"Lady Macbeth is often regarded as the epitome of evil. Do you have any sympathy for her, or do you regard her as an inhuman figure?-.
We are introduced to Lady Macbeth with her reading a letter sent by her husband, telling her of the witches' prophecies. It is the first time the audience sees Lady Macbeth and it is important as it gives us our first impressions of her. Reading aloud allows the audience to see her true character straight away revealing her cruel and cold nature. She is determined to persuade Macbeth to act on the supernatural prophecies knowing his nature "Is too full o'th'milk of human kindness- and any sympathy the audience may have is directed towards Macbeth rather than his wife. She, too, is intensely ambitious, and cannot bear to even mention the kingship directly only saying "Glamis thou art, and Cawdor, and shalt be What thou art promis'd-.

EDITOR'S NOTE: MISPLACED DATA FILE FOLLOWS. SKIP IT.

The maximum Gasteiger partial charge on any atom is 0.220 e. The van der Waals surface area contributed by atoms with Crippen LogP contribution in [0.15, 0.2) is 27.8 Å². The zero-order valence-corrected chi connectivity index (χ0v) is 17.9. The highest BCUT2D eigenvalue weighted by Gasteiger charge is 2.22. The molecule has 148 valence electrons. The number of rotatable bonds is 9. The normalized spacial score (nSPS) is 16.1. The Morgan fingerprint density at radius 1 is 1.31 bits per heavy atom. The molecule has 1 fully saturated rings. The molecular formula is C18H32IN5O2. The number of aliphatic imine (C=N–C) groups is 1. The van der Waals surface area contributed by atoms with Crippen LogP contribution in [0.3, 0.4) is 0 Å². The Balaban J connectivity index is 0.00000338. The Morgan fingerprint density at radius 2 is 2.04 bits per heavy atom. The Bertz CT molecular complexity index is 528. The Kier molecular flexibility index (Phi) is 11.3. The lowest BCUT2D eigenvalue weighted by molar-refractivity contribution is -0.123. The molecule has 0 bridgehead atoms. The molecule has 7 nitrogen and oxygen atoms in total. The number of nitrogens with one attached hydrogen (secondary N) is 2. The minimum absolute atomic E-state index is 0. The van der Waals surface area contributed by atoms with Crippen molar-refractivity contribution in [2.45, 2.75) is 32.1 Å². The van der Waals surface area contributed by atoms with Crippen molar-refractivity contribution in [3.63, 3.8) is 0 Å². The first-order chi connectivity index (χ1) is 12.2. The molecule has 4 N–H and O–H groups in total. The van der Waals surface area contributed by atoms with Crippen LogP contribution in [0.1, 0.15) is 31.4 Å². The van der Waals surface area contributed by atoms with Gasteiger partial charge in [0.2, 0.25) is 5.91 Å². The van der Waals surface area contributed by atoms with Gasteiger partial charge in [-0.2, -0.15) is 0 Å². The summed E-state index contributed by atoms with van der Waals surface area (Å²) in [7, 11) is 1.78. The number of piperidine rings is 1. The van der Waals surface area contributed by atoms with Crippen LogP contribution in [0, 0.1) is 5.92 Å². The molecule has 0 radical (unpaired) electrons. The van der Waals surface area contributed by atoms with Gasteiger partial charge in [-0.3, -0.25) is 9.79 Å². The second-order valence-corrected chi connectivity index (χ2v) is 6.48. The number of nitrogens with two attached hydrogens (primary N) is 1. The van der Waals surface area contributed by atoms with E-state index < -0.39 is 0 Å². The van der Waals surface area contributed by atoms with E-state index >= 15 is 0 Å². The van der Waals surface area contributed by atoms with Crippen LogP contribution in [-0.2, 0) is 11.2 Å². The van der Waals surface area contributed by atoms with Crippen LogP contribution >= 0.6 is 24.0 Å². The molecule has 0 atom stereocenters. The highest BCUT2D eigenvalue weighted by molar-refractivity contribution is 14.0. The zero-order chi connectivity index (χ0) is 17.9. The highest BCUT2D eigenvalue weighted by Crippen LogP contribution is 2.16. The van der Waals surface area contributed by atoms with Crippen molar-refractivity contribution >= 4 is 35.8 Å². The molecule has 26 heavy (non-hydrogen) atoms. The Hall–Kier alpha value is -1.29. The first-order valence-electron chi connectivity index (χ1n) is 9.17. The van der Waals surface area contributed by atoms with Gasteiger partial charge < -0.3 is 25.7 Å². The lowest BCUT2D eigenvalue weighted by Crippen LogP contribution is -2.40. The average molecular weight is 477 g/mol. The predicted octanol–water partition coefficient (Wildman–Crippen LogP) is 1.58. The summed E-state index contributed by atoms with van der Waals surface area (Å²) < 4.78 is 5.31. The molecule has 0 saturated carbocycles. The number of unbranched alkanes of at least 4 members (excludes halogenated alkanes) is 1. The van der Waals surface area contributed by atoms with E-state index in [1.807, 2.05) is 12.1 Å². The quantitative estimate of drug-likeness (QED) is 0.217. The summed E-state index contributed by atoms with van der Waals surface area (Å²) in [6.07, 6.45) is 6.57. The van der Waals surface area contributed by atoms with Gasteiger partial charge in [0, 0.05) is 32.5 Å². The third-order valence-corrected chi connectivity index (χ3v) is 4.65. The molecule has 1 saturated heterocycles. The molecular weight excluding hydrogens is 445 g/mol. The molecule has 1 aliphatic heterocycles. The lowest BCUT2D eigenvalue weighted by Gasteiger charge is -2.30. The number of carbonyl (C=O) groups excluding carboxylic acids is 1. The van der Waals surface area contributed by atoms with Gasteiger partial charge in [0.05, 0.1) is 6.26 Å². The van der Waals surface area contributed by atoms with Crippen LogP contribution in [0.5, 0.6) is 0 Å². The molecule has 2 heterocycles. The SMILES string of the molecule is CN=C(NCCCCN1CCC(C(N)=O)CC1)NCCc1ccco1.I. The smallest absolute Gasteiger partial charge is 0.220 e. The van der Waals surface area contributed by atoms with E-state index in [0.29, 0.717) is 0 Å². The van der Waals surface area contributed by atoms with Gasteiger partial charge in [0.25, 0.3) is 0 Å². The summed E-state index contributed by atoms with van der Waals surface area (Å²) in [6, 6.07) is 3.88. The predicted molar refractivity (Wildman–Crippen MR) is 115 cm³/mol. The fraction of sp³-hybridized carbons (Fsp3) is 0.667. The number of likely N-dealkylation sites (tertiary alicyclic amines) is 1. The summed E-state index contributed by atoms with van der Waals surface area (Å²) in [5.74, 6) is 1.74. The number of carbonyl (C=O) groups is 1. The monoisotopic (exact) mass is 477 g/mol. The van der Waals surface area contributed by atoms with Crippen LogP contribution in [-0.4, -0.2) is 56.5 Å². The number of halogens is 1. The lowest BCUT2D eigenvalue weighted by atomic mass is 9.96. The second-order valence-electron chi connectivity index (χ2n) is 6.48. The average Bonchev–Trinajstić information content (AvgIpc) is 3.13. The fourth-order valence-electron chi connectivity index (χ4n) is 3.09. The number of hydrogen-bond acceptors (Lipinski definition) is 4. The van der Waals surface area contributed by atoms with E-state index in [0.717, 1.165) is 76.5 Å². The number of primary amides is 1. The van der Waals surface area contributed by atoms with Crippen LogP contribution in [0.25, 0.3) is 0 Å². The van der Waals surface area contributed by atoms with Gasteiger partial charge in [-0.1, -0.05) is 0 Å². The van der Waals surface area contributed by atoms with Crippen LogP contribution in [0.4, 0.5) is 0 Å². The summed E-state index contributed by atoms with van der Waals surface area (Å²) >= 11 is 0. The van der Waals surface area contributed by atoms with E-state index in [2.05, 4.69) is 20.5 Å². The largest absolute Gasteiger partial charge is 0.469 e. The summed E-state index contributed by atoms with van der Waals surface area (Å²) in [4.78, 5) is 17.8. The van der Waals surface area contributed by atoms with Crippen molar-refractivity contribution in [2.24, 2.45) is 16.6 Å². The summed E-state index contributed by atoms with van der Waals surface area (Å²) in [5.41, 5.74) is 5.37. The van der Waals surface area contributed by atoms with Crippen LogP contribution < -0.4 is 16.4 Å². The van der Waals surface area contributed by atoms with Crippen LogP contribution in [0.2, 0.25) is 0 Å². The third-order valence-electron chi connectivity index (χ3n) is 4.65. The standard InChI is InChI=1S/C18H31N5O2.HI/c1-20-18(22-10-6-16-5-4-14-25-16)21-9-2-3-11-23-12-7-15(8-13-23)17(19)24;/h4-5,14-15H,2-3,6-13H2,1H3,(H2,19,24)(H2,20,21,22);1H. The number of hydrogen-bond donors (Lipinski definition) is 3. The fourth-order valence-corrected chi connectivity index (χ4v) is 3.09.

There are immediate connections to evil when Lady Macbeth says "The Raven himself is hoarse That croaks the fatal entrance of Duncan- This bird imagery symbolises an omen and we see that Lady Macbeth feels no remorse or guilt about her thoughts on killing Duncan. The audience is aware of her sense of sole responsibility and control by the words "Under my battlements- which show that she is now supremely firm in her purpose. Her speech continues and she seems to evoke evil by reiterating the word "Come- which is addressed to darker powers. .
At this stage in the play, the audience feels somewhat intimidated and frightened of Lady Macbeth's domineering presence. Lady Macbeth calls upon evil to serve her with murderous thoughts and thus take away her femininity and all weakness. The fact that she wants the evil spirits to replace the milk in her breasts, symbolising health and goodness with gall, illustrates her bitterness and deep desires to become masculine. Lady Macbeth no longer wants feelings of humanity that may disturb her intentions and stop her from carrying them out.